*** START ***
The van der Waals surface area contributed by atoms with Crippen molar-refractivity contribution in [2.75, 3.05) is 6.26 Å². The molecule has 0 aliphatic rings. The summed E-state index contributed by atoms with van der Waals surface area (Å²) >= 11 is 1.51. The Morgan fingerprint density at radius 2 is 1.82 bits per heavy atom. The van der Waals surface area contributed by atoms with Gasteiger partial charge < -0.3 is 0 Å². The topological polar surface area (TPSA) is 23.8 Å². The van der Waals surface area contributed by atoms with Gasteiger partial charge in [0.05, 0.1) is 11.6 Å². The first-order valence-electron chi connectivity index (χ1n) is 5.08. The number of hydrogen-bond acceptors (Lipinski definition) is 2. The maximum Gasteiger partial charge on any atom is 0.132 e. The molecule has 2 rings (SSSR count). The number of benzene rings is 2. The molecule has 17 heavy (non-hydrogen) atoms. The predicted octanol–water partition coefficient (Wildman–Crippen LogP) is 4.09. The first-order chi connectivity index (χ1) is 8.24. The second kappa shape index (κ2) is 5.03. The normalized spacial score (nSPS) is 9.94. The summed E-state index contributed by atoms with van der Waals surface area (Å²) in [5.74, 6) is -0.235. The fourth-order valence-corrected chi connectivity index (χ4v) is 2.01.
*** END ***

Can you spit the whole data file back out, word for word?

The van der Waals surface area contributed by atoms with Crippen molar-refractivity contribution in [2.75, 3.05) is 6.26 Å². The molecule has 0 aliphatic rings. The summed E-state index contributed by atoms with van der Waals surface area (Å²) >= 11 is 1.51. The Morgan fingerprint density at radius 2 is 1.82 bits per heavy atom. The van der Waals surface area contributed by atoms with Gasteiger partial charge < -0.3 is 0 Å². The topological polar surface area (TPSA) is 23.8 Å². The van der Waals surface area contributed by atoms with Gasteiger partial charge in [0.05, 0.1) is 11.6 Å². The first-order valence-electron chi connectivity index (χ1n) is 5.08. The number of hydrogen-bond acceptors (Lipinski definition) is 2. The maximum Gasteiger partial charge on any atom is 0.132 e. The molecule has 2 rings (SSSR count). The number of benzene rings is 2. The molecule has 17 heavy (non-hydrogen) atoms. The predicted octanol–water partition coefficient (Wildman–Crippen LogP) is 4.09. The first-order chi connectivity index (χ1) is 8.24. The second kappa shape index (κ2) is 5.03. The normalized spacial score (nSPS) is 9.94. The summed E-state index contributed by atoms with van der Waals surface area (Å²) in [5.74, 6) is -0.235. The fourth-order valence-corrected chi connectivity index (χ4v) is 2.01.